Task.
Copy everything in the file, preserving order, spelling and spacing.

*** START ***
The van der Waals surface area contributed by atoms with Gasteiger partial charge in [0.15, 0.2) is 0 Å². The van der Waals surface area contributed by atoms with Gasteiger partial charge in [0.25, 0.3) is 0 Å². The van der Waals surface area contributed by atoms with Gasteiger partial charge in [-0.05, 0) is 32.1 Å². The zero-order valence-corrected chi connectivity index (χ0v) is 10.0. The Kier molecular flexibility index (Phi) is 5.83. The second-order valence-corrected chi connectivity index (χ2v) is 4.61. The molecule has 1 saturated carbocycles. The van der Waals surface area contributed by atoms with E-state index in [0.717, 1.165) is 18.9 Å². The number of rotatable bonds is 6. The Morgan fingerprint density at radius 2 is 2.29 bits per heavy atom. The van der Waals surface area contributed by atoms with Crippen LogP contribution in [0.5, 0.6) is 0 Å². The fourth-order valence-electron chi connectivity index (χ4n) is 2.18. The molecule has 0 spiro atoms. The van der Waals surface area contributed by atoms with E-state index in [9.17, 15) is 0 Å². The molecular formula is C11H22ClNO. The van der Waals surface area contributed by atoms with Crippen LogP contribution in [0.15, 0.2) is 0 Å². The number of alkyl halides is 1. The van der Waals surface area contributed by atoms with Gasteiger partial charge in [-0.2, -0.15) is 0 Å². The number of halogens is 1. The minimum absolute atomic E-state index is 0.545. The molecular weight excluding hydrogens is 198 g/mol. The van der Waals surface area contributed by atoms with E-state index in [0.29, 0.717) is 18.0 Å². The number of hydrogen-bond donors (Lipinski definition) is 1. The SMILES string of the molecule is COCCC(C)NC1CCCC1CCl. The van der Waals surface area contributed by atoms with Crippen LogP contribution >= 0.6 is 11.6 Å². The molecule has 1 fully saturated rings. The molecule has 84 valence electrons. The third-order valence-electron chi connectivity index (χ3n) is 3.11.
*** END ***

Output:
The van der Waals surface area contributed by atoms with Gasteiger partial charge in [0.15, 0.2) is 0 Å². The van der Waals surface area contributed by atoms with Gasteiger partial charge in [0.25, 0.3) is 0 Å². The van der Waals surface area contributed by atoms with Gasteiger partial charge in [-0.05, 0) is 32.1 Å². The zero-order valence-corrected chi connectivity index (χ0v) is 10.0. The Kier molecular flexibility index (Phi) is 5.83. The second-order valence-corrected chi connectivity index (χ2v) is 4.61. The molecule has 1 saturated carbocycles. The van der Waals surface area contributed by atoms with E-state index in [0.717, 1.165) is 18.9 Å². The number of rotatable bonds is 6. The Morgan fingerprint density at radius 2 is 2.29 bits per heavy atom. The van der Waals surface area contributed by atoms with Crippen LogP contribution in [0.5, 0.6) is 0 Å². The fourth-order valence-electron chi connectivity index (χ4n) is 2.18. The molecule has 0 spiro atoms. The van der Waals surface area contributed by atoms with E-state index in [9.17, 15) is 0 Å². The molecular formula is C11H22ClNO. The van der Waals surface area contributed by atoms with Crippen LogP contribution in [0.15, 0.2) is 0 Å². The number of alkyl halides is 1. The van der Waals surface area contributed by atoms with Gasteiger partial charge in [-0.2, -0.15) is 0 Å². The number of halogens is 1. The minimum absolute atomic E-state index is 0.545. The molecular weight excluding hydrogens is 198 g/mol. The van der Waals surface area contributed by atoms with E-state index in [0.29, 0.717) is 18.0 Å². The number of hydrogen-bond donors (Lipinski definition) is 1. The SMILES string of the molecule is COCCC(C)NC1CCCC1CCl. The van der Waals surface area contributed by atoms with Crippen LogP contribution >= 0.6 is 11.6 Å². The molecule has 1 fully saturated rings. The molecule has 84 valence electrons. The third-order valence-electron chi connectivity index (χ3n) is 3.11.